Season 4, Episode 6 - "The Scandal of Altruism"
Tatiana Maslany, Jordan Gavaris, Maria Doyle Kennedy, Ari Millen, Rosemary Dunsmore, Jessalyn Wamlin, Kevin Blanchard, Josh Vockey
Regular airtime: Thursdays, 10pm
US: 19 May 2016
Mrs. S: I will do my part. I will keep Susan honest, and everyone safe. But this is the wrong play, Sarah. You’re putting us all at risk.
There are episodes of Orphan Black that feel like they’re setting up for a huge payoff, and then there are episodes that feel shocking and revelatory. “The Scandal of Altruism” was both, and was as intense as a season finale. The fallout from this episode will surely be felt throughout the rest of the season, and adds further proof that the series is as strong as it’s ever been.
The episode revolves around Sarah’s (Tatiana Maslany) pact with Susan Duncan (Rosemary Dunsmore) to remove the implant from her cheek in exchange for genome samples from Kendall (Alison Steadman) and Cosima and Scott’s (Josh Vokey) research. Susan also promises to use Kendall’s genome to save LEDA, but not CASTOR, explicitly going against her promise to Ira (Ari Millen). It’s a risky deal for many reasons, not the least of which is its many moving parts.
Things predictably go awry once it’s discovered that Kendall’s been kidnapped, and though Sarah assumes it’s Susan (and proceeds to destroy Kendall’s samples in a rage), it’s actually revealed to be Evie Cho (Jessalyn Wamlin) and Duko (Gord Rand) working together to destroy the clones altogether. It’s a surprising development, mainly because there was no inkling of a connection between the two, but also because Evie appeared much more like a somewhat inept sidekick to Leekie and then Susan. That she turns out to be behind a larger plot to destroy the entire clone program is not only perfectly revealed, but also further fleshed out by the stellar Beth flashbacks that have been such an integral part of this season.
The discovery of Kendall’s kidnapping coincides with Cosima handing over her research in turn puts her in direct danger now that Evie’s plot is revealed (“Clones are obsolete. You’re Betamax.”). Evie takes Cosima to where Duko has taken Kendall, and what follows is one of Orphan Black’s most emotionally wrenching scenes. Kendall’s always been prickly and independent, but she’s also shown enough feeling this season to make her impending death tragic. That she called Mrs. S (Maria Doyle Kennedy) “chicken” this episode—in a beautiful full circle moment between all these women—only adds more heartbreak.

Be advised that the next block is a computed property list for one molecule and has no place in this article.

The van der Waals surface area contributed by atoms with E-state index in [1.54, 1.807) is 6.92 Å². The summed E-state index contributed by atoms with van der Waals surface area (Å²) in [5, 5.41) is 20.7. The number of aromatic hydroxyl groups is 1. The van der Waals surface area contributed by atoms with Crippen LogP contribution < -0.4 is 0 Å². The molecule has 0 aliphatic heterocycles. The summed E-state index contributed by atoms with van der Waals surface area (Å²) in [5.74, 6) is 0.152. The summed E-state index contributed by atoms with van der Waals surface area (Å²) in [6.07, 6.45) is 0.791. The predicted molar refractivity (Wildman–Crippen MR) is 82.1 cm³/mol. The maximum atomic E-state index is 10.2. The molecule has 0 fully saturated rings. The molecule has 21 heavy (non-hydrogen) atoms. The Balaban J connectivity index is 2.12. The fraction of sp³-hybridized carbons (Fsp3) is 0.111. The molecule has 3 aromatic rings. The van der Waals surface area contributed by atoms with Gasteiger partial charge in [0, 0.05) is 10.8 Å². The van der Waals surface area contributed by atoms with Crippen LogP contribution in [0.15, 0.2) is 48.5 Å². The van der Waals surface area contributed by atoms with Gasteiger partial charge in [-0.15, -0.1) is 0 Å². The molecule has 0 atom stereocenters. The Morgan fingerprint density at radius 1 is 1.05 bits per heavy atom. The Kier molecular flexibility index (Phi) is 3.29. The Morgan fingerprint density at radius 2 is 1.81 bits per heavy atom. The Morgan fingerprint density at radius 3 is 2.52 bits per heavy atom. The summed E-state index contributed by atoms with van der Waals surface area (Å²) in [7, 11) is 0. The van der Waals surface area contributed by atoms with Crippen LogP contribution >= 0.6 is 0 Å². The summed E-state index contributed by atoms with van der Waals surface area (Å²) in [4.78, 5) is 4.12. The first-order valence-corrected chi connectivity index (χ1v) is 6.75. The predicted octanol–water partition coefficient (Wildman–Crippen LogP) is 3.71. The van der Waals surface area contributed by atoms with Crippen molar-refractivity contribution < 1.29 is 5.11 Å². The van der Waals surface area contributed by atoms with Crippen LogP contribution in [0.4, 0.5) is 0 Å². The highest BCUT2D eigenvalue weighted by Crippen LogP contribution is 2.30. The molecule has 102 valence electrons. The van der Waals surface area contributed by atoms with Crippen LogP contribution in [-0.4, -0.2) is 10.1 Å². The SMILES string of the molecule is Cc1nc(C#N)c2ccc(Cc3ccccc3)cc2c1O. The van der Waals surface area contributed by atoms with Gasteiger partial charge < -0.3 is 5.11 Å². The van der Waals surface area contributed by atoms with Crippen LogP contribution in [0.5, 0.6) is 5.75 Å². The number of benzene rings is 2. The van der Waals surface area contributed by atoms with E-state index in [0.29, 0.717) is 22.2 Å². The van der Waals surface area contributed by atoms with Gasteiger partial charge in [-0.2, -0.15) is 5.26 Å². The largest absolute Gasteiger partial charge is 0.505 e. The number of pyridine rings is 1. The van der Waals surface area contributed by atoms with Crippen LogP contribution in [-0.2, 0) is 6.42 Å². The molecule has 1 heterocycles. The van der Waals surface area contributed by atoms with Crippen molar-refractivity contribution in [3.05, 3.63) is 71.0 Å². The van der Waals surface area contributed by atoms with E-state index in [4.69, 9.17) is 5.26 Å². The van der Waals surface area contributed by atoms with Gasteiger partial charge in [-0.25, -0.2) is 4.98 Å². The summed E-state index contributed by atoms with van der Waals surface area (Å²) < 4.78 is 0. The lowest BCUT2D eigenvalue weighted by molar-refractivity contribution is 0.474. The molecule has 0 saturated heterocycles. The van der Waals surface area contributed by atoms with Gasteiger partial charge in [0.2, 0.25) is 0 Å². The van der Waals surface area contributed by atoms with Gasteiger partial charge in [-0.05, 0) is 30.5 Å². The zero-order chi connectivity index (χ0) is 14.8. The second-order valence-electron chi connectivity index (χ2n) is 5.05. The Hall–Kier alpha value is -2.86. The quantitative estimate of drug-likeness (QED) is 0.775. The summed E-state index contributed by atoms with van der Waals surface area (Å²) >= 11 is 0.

As if things couldn’t get any worse, Evie tells Cosima that Delphine was murdered, and she finally breaks down in a heartbreaking moment of finality. Although Delphine could still be very much alive, as Krystal told Felix (Jordan Gavaris) and Art (Kevin Hanchard) that she saw her get shot (but not killed), as far as Cosima knows, her worst fears have been confirmed. Without her research or any hope left, it remains to be seen whether she’ll give up completely on saving herself now.
Just as it’s unclear whether Delphine is really dead, the loss of all the research seems unlikely. Apart from the fact that Cosima and Scott should’ve been backing it up all along, it seems impossible that they could start from scratch, particularly as Kendall’s genome is no longer available, and Cosima’s been getting sicker and sicker.
Steadman, Kennedy, and Maslany are excellent in these final moments of Kendall’s life. Kendall’s resignation bleeds into her attempt to comfort Cosima (“No tears Cosima. These shites aren’t worth the salt.”), and Steadman conveys a great deal of emotion even in her stoicism. Mrs. S’s pain is also palpable in Kendall’s death and Kennedy communicates her grief completely. Maslany is always wonderful, but this episode, the contrast between Krystal and Felix’s antics and Cosima’s utter despair (a reaction that was shot in one take), is a testament to both her range and her full commitment to these characters.
“The Scandal of Altruism” is one of the season’s best episodes because it so perfectly combines the show’s strengths. The fight to control human evolution has been at the heart of the series from the beginning, with its many factions and agendas, but it’s always been the connection to the characters that has made it so engaging and worthy of viewer investment. Maslany is a force to be reckoned with, no doubt, but she’s also surrounded by an excellent ensemble cast that add weight to what could easily be an intellectual debate. This episode, like many others, makes a case for the human cost of all the experimentation, regardless of good or bad intent. That it achieves such a visceral effect is yet another example of how good Orphan Black is.